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Wednesday, June 26, 2013

What To Expect From A Home Inspection

When you buy a home or have an insurance claim there are inspections that are designed to protect all the investors: the buyer, the insured and the mortgage company. Even the city tries to protect the occupants and the neighbors by making sure whatever is repaired is brought up to current codes.

If you leave your old gas lamp alone, and the codes have changed, you are grandfathered in and have to do nothing. If your neighbor's kid drives over your gas lamp and the codes have changed, you better not fix it or the municipal Brown Shirts will come and rough you up, or worse, shut you down, fine you and humiliate you in front of a block party.

If you have code upgrade on your insurance policy and your decking does not meet the IRC for your town, then they'll pay to replace it when hail damages your roof. Ha ha ha...what a laugh if you have State Farm. They're pretty good most of the time but when they decide to ignore the rules they rank up there with the best, or worse if you prefer.

Let's consider the home sale transaction: you get a  Realtor and she finds you your dream home, or at least a great deal. Most can't afford their dream home because they buy a number 6 at McDonald's and don't take a sack lunch. There's also Starbucks, Goody Goody and the lottery. But the Realtor is a professional and knows where to look, who to call and even shows up a night and on weekends. That's why they have nice homes.

The Realtor pulls out the book of vendors acquired over the years and calls a home inspector, a roofer, plumber and anyone else the home inspector has put into motion by questioning the workmanship, age and code compliance of a  particular home widget.
Now the inspector writes "check with a professional licensed roofer...there might be damage." his butt is covered now and he can't be sued (successfully because someone will take the case). If he doesn't write that and something on the roof is bad then he can be liable up to triple indemnity. So he pulls out the caveat card and washes his hands like Pilot.

There is no such thing as a roofer's license for Texas. Municipal licenses for roofers are a one line test: signature on a check that clears. Now you are ordained. Praise the lord. But everyone knows Jesus was not a roofer. He was the son of a Jewish carpenter and fisher of men. So get those symbols off you card right now before I call the Anti Defamation League. Those superheroes can take anyone down.

And no one even knows the new IRC code for ventilation: the 150 Rule if you don't have a vapor barrier between the sheetrock and the ceiling joists. you have to move the insulation out of the way to see that you don't have the mythical vapor barrier. So no homes should ever pass. Not here in Texas, except some of ours. Try to get State Farm to pay for that. Don't even ask Allstate.

If your roof is replaced the mortgage company will want to know that it has been done. The larger the claim the more layers of paperwork they will require also. WW9's, release of liens, signed contracts, the money in their account making interest while they release it in partial payments until you jump through burning hoops and do the Watusi backwards on one foot.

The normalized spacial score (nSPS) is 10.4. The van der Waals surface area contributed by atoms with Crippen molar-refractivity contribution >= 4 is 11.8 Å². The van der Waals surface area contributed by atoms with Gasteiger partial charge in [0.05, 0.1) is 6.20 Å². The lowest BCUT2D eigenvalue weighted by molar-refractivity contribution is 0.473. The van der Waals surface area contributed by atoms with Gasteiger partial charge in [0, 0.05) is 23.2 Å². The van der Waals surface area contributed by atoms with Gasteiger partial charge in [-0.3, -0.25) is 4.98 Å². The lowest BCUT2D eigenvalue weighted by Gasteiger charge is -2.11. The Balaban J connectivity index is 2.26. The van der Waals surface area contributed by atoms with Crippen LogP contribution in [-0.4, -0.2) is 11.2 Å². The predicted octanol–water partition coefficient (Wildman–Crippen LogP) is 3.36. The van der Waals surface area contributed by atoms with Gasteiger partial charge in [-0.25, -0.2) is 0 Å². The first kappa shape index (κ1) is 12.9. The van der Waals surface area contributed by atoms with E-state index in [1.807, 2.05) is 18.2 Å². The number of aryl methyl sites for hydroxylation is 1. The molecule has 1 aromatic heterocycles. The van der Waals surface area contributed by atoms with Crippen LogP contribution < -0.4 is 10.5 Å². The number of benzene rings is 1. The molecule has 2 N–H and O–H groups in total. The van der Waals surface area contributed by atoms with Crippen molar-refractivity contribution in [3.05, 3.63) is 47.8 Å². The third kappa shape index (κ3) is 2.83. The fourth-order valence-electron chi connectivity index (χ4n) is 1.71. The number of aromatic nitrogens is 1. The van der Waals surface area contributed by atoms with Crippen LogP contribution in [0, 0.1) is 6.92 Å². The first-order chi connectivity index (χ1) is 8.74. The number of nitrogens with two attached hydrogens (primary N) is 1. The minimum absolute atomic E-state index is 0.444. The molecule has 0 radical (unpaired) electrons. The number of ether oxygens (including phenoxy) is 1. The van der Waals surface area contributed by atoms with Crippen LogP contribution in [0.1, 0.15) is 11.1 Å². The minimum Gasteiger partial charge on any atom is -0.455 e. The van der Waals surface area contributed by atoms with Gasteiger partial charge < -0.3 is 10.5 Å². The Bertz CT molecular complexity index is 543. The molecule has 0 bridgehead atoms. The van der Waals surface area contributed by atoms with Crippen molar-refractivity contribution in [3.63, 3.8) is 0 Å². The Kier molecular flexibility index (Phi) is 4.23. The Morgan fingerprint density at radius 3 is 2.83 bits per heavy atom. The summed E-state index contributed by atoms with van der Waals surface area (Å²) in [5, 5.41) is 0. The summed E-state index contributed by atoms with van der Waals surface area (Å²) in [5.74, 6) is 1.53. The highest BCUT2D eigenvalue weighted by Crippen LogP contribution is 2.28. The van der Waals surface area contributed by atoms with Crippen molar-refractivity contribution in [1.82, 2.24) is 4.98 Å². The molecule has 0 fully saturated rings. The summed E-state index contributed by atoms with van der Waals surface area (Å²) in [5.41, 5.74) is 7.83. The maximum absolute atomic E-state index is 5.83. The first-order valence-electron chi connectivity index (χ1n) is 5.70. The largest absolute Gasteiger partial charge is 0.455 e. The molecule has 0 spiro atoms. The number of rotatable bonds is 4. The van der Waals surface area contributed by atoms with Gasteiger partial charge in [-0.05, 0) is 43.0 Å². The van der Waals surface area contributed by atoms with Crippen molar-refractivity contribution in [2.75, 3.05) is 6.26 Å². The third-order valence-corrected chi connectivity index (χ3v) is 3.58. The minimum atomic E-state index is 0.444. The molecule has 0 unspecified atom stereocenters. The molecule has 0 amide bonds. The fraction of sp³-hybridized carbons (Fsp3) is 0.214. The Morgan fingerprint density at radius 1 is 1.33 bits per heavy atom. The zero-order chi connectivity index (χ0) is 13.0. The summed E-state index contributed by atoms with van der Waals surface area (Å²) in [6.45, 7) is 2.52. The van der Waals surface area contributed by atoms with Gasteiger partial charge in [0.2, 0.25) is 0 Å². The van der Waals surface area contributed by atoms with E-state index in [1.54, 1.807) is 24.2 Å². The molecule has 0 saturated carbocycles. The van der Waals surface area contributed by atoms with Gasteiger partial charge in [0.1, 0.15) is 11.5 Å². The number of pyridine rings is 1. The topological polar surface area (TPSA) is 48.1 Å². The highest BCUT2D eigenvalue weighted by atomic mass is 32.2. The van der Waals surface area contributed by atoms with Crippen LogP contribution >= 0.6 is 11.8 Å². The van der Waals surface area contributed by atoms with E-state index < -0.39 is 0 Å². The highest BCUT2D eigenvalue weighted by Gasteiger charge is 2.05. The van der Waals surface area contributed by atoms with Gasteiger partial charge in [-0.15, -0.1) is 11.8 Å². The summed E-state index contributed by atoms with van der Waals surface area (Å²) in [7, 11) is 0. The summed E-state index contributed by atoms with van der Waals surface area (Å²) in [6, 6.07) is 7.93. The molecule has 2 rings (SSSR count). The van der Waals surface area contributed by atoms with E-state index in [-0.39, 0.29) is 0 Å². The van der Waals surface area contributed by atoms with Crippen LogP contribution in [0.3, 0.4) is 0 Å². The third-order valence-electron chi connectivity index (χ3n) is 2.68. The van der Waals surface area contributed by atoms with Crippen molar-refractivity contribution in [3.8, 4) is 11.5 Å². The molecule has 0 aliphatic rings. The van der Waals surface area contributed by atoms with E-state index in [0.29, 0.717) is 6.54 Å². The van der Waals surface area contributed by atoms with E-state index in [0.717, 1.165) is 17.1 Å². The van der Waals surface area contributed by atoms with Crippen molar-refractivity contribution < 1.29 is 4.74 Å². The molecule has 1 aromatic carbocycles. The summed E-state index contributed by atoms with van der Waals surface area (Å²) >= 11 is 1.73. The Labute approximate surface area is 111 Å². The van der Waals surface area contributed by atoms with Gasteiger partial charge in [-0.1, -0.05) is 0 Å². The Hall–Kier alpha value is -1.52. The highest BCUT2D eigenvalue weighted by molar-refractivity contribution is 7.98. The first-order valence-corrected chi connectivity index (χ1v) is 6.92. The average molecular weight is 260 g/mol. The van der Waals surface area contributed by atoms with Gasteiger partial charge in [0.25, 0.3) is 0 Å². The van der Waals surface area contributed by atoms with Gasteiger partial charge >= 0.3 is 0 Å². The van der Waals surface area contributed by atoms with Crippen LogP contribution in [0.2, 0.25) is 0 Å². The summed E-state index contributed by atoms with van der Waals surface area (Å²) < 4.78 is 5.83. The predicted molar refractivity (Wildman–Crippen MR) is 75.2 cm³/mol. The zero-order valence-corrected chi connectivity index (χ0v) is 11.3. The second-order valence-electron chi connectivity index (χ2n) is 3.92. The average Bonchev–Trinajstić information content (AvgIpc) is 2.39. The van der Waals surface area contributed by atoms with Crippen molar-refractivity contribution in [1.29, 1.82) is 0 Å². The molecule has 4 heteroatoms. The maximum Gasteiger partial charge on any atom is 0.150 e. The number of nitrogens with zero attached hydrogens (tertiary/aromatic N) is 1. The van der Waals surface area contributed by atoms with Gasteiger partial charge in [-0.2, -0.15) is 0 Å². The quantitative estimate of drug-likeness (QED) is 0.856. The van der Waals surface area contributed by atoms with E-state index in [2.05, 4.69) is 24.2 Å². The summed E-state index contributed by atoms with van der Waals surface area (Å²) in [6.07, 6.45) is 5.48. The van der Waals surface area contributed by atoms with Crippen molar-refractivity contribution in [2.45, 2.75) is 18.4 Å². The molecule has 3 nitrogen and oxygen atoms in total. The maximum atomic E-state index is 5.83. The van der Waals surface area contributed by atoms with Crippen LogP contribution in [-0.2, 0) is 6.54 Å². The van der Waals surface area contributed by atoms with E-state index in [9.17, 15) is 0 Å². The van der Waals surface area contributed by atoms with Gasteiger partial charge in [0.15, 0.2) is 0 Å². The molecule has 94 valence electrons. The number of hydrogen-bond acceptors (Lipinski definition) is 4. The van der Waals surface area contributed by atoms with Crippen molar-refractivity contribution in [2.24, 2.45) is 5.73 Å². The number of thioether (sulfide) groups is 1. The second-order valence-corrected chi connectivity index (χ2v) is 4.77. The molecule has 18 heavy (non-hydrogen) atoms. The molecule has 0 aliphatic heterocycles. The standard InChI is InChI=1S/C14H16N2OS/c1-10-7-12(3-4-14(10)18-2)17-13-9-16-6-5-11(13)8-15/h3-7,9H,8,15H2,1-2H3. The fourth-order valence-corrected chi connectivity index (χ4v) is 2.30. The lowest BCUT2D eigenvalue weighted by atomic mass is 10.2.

Then comes their inspector. He might even get out of his car. Didn't bring a ladder. Does not smile. Usually it is a wave and a kiss.

Then the city, who extorted one or two percent, on top of the one line test registration (an annual shake down) just because they can. And if you try to get around it they will double fee you. This guy is a law enforcement officer. He has a badge, can fine you, make you rebuild your home, get rid of your pets and have you incarcerated.

Does he see if your felt is over the drip edge on eaves and under on rakes? does he check to see if a venturi has been created in the attic based on the 150 or 300 Rules as the codes they enforce state must be done? How about a wide chimney without a cricket? A low slope roof having two ply felt? (These roofs are only done on weekends anyway.) Four nails, six on a 12/12? Gas flue pipes not cut off and not possessing a double wall kit with a type B cap, collar and base? Soffit vents unobstructed? Even a hole on the other side of the soffit vent?

Not one. Nothing. Some cities do have an attic inspection to make the roofer doesn't kill anyone else by leaving another gas flue disjambled (a very technical construction term not in wide use today) beneath the roof line.

Nope. none of the above by anybody. Did your roofing contractor even check out the roof?

This is a cold and lonely world and you better check for yourself.

Mr. K. is at fault for this rant because he couldn't believe none of the inspectors cared or tried to earn their money. And he bought a better roof for protection.




Jon Alan Wright
Jon Wright Roofing, Siding, and Windows
1915 Peters Rd., Suite 310
Irving, TX 75061
972.251.1818 Office
214.718.3748 Cell
972.554.8090 Fax
    Follow jwrightroofing on Twitter

2 comments:

Carol said...

Actually, now a days it has become necessary as well as compulsory to inspect the home at least twice a year to eliminate from any unusual to happen.
Chinese drywall

Liquid Rubber Roofing said...

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